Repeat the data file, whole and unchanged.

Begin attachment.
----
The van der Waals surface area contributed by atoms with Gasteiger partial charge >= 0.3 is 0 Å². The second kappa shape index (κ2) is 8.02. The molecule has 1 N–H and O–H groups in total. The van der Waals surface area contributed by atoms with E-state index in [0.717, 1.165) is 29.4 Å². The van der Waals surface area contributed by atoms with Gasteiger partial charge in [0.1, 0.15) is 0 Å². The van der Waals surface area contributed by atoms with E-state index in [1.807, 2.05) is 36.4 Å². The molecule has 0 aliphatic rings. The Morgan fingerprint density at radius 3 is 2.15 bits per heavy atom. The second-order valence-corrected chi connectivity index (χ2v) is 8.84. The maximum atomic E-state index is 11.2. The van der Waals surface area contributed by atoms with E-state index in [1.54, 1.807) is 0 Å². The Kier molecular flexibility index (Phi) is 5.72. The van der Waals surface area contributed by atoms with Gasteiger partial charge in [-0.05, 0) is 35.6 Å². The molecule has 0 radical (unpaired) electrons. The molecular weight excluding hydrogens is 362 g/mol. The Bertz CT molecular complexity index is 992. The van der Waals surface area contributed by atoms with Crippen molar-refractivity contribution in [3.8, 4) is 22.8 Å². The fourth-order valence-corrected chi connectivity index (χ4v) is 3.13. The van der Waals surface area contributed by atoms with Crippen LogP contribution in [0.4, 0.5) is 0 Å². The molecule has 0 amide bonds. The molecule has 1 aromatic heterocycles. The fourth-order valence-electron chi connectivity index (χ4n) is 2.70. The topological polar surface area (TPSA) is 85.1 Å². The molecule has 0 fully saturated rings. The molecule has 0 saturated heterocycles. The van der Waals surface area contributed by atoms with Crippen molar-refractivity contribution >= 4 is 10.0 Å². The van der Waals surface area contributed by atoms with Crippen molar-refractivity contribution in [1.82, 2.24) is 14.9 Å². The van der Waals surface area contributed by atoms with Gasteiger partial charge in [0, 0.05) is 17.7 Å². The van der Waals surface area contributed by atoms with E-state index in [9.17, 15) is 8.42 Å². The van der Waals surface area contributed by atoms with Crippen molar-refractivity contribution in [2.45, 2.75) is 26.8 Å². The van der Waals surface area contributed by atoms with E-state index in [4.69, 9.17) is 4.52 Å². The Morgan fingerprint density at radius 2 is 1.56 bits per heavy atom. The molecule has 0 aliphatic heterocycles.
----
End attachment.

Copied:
The van der Waals surface area contributed by atoms with Gasteiger partial charge >= 0.3 is 0 Å². The second kappa shape index (κ2) is 8.02. The molecule has 1 N–H and O–H groups in total. The van der Waals surface area contributed by atoms with E-state index in [0.717, 1.165) is 29.4 Å². The van der Waals surface area contributed by atoms with Gasteiger partial charge in [0.1, 0.15) is 0 Å². The van der Waals surface area contributed by atoms with E-state index in [1.807, 2.05) is 36.4 Å². The molecule has 0 aliphatic rings. The Morgan fingerprint density at radius 3 is 2.15 bits per heavy atom. The second-order valence-corrected chi connectivity index (χ2v) is 8.84. The maximum atomic E-state index is 11.2. The van der Waals surface area contributed by atoms with E-state index in [1.54, 1.807) is 0 Å². The Kier molecular flexibility index (Phi) is 5.72. The van der Waals surface area contributed by atoms with Gasteiger partial charge in [-0.05, 0) is 35.6 Å². The molecule has 0 radical (unpaired) electrons. The molecular weight excluding hydrogens is 362 g/mol. The Bertz CT molecular complexity index is 992. The van der Waals surface area contributed by atoms with Crippen molar-refractivity contribution in [3.8, 4) is 22.8 Å². The fourth-order valence-corrected chi connectivity index (χ4v) is 3.13. The van der Waals surface area contributed by atoms with Crippen LogP contribution in [0.4, 0.5) is 0 Å². The molecule has 0 amide bonds. The molecule has 1 aromatic heterocycles. The fourth-order valence-electron chi connectivity index (χ4n) is 2.70. The topological polar surface area (TPSA) is 85.1 Å². The molecule has 0 fully saturated rings. The molecule has 0 saturated heterocycles. The van der Waals surface area contributed by atoms with Crippen molar-refractivity contribution >= 4 is 10.0 Å². The van der Waals surface area contributed by atoms with Crippen molar-refractivity contribution in [1.82, 2.24) is 14.9 Å². The van der Waals surface area contributed by atoms with Gasteiger partial charge in [0, 0.05) is 17.7 Å². The van der Waals surface area contributed by atoms with E-state index in [9.17, 15) is 8.42 Å². The van der Waals surface area contributed by atoms with Crippen molar-refractivity contribution in [2.45, 2.75) is 26.8 Å². The van der Waals surface area contributed by atoms with E-state index in [4.69, 9.17) is 4.52 Å². The Morgan fingerprint density at radius 2 is 1.56 bits per heavy atom. The molecule has 0 aliphatic heterocycles.